Stellantis will soon have its own financial arm after years of being the only large US automaker without one. Bloomberg reports that the company is paying $285 million for First Investors Financial Services Group, a Houston-based auto lender.
The company will pay the $285 million to an investment group with the deal set to be completed by the end of the year. Stellantis CEO Carlos Tavares called the deal “a milestone that will increase earnings.”
“Direct ownership of a finance company in the U.S. is a white-space opportunity which will allow Stellantis to provide our customers and dealers a complete range of financing options,” Tavares said Wednesday in the statement.
The move puts Stellantis’ lending partnership with Santander into question. In 2013, right before Chrysler merged with Fiat to form FCA, Chrysler partnered with Santander Consumer to form Chrysler Capital, which has been the sole finance arm of the company ever since. But when the merger was completed and FCA had a new CEO in Sergio Marchionne, he had other ideas for a lending arm. From Automotive News:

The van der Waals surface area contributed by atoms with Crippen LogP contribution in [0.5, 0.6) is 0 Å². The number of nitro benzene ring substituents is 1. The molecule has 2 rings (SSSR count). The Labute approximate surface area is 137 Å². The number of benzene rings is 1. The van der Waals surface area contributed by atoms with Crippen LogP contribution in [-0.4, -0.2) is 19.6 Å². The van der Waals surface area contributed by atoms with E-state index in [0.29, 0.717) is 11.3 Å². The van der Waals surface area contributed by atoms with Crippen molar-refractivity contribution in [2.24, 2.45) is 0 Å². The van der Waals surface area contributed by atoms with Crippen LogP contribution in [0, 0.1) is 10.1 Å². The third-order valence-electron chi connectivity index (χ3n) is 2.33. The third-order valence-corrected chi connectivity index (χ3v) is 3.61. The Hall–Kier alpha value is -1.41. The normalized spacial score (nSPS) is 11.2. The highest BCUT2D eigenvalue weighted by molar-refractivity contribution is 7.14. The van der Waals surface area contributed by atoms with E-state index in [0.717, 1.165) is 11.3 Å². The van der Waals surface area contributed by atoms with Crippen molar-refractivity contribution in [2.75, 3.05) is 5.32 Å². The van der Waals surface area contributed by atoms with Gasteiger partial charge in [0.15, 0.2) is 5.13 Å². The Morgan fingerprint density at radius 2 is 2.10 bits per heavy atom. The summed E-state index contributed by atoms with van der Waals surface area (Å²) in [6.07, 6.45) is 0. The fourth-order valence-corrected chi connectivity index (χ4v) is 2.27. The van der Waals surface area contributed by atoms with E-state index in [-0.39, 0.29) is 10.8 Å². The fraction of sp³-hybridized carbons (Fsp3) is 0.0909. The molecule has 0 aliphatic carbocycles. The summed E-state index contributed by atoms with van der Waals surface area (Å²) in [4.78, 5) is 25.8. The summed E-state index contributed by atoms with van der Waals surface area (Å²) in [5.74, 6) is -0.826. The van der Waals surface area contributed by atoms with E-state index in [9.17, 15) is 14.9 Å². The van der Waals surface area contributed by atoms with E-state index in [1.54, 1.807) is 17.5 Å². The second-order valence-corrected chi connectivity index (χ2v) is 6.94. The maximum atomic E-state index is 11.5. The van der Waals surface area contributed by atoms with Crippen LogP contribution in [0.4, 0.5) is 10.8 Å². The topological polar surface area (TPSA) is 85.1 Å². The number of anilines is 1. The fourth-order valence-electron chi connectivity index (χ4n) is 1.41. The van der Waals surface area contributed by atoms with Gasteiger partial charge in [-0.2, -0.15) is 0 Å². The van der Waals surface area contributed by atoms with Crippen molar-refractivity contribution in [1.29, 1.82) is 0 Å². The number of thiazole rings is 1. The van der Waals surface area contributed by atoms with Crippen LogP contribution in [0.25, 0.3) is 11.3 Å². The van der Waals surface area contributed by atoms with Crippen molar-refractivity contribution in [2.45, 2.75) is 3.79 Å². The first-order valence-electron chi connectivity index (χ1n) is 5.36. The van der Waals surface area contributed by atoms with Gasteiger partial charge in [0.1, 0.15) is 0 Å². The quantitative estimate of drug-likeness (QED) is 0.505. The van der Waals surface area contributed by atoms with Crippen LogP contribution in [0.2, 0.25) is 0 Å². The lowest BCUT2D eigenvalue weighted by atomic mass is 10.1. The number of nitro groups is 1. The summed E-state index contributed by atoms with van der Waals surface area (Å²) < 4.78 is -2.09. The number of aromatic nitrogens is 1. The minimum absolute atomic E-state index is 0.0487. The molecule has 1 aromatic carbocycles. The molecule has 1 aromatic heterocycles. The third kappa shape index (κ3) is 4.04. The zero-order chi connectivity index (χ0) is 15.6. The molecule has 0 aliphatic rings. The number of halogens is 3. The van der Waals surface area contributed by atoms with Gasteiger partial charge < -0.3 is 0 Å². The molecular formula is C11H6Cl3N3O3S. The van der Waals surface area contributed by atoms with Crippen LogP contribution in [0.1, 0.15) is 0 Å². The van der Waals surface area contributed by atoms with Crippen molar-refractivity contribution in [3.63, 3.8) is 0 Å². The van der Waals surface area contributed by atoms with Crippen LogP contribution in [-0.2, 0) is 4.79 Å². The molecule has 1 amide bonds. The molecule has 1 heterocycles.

Fiat Chrysler tried several years ago to pursue a different financial-services strategy. Then-CEO Sergio Marchionne announced in June 2018 that the carmaker intended to establish a captive-finance company either by acquiring Chrysler Capital or another business, or by building one from scratch. The automaker abandoned that effort after Marchionne’s sudden death that year and opted to keep its arrangement with Santander.
As of now Chrysler Capital will continue to operate, and Santander says it will continue conversations about further opportunities beyond 2023.
Santander is known as one of the biggest sub-prime lenders in the industry. Now Stellantis is entering a partnership with First Investors Financial, a company that not only deals in subprime lending but doesn’t exactly have a stellar history. We’ll see if the move leads to additional risky loans.